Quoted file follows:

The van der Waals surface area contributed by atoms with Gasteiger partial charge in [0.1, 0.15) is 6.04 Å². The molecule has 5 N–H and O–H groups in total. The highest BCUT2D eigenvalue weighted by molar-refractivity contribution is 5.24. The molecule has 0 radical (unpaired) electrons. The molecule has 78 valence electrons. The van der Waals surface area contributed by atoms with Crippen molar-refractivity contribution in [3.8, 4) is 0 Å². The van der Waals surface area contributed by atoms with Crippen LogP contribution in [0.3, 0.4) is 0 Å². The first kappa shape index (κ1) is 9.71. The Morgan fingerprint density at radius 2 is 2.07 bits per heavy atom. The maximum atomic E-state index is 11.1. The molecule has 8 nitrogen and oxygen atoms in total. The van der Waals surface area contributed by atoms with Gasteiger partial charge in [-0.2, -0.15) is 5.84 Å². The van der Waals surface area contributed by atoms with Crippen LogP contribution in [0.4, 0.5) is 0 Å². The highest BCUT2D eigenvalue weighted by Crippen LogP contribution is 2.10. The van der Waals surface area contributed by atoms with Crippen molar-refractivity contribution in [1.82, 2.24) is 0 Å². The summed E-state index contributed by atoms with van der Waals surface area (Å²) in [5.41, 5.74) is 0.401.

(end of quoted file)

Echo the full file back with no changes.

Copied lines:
The van der Waals surface area contributed by atoms with Gasteiger partial charge in [0.1, 0.15) is 6.04 Å². The molecule has 5 N–H and O–H groups in total. The highest BCUT2D eigenvalue weighted by molar-refractivity contribution is 5.24. The molecule has 0 radical (unpaired) electrons. The molecule has 78 valence electrons. The van der Waals surface area contributed by atoms with Crippen molar-refractivity contribution in [3.8, 4) is 0 Å². The van der Waals surface area contributed by atoms with Crippen LogP contribution in [0.3, 0.4) is 0 Å². The first kappa shape index (κ1) is 9.71. The Morgan fingerprint density at radius 2 is 2.07 bits per heavy atom. The maximum atomic E-state index is 11.1. The molecule has 8 nitrogen and oxygen atoms in total. The van der Waals surface area contributed by atoms with Gasteiger partial charge in [-0.2, -0.15) is 5.84 Å². The van der Waals surface area contributed by atoms with Crippen LogP contribution in [0.4, 0.5) is 0 Å². The highest BCUT2D eigenvalue weighted by Crippen LogP contribution is 2.10. The van der Waals surface area contributed by atoms with Crippen molar-refractivity contribution in [1.82, 2.24) is 0 Å². The summed E-state index contributed by atoms with van der Waals surface area (Å²) in [5.41, 5.74) is 0.401.